The final chapter of Columbia Gas of Massachusetts is being punctuated by dollar signs.

The utility, in the process of being sold to Eversource for $1.1 billion, continues to pay out fines and settlements in the long shadow of its September 2018 disaster in the Merrimack Valley.

Attorney General Maura Healey last week announced a $56 million agreement in which Columbia Gas will wipe out debt of about 28,000 low-income customers and fund energy efficiency programs, among other initiatives. That followed closely a judge’s sign-off on the company’s plea to having violated the federal pipeline safety law — which came with a $53 million fine. 

Yet, despite waves of money emanating from the company, when it turns over its local operation by Nov. 1, in line with the terms of its plea agreement, the system it hands over won’t be without problems.

There are 1,946 of them, to be exact.

That’s the number of gas leaks, small to large, spread throughout the company’s operation in the state as of the end of 2019, according to a recent report by the Home Energy Efficiency Team. For all of the money Columbia Gas has spent of late, and all the work to upgrade its systems in the gas disaster’s aftermath, its infrastructure remains inherently flawed.

The study, which drew upon data reported by the state’s utilities, pointed to 15,728 leaks in gas lines throughout the state at the end of last year. Most were of the “Grade 3” variety, not considered an imminent danger.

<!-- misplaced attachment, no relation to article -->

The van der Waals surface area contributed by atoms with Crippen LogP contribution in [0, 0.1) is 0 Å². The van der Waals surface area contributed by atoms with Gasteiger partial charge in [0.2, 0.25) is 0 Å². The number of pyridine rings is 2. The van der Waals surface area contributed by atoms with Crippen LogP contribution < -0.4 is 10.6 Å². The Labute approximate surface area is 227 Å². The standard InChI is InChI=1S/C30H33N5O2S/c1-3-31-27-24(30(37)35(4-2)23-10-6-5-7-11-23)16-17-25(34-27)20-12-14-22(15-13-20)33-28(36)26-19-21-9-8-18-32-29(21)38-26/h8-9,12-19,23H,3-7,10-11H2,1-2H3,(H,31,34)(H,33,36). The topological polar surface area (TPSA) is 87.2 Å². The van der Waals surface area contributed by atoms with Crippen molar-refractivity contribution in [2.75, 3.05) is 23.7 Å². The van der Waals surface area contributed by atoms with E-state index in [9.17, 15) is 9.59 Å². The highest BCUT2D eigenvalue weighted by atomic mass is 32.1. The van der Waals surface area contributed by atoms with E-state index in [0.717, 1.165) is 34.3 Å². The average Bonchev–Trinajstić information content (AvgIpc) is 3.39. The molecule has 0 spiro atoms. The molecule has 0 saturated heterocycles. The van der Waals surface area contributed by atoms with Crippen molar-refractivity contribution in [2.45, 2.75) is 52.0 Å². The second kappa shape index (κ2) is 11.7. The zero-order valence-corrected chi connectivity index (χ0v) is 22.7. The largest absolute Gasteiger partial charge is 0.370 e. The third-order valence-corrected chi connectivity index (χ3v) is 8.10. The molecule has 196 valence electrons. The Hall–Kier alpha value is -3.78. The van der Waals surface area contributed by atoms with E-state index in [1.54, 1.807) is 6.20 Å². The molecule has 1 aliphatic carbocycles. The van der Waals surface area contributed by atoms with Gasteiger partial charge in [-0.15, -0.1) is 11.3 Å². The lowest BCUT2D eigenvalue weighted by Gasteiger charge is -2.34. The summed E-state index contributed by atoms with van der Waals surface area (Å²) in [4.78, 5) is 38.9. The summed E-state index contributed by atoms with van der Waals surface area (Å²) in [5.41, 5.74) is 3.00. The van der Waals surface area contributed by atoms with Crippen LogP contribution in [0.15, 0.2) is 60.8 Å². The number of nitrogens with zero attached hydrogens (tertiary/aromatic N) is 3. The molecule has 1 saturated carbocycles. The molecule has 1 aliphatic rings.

Still, no gas leak is good. They threaten the safety of the environment and people. And there were, on average, 45 to be found in each city and town in Massachusetts at the end of 2019.

Newburyport had 44 at the end of the year, Amesbury had 22, Salisbury had 25 and Rowley had eight.

The Merrimack Valley gas disaster, which illustrates more seriously than anything the dangers of natural gas, was not caused by one of these many leaks. The disastrous overpressurization of gas lines in September 2018 stemmed from failures of record keeping, engineering and adequate safety protocols around a work site in Lawrence.

It’s evident the state’s gas infrastructure will remain rickety, leaky and woefully inadequate.

Four months from now, even after the entity known as Columbia Gas of Massachusetts is no more, the state must keep up its focus on the gas utilities and force them to speed repairs of these broken pipes.

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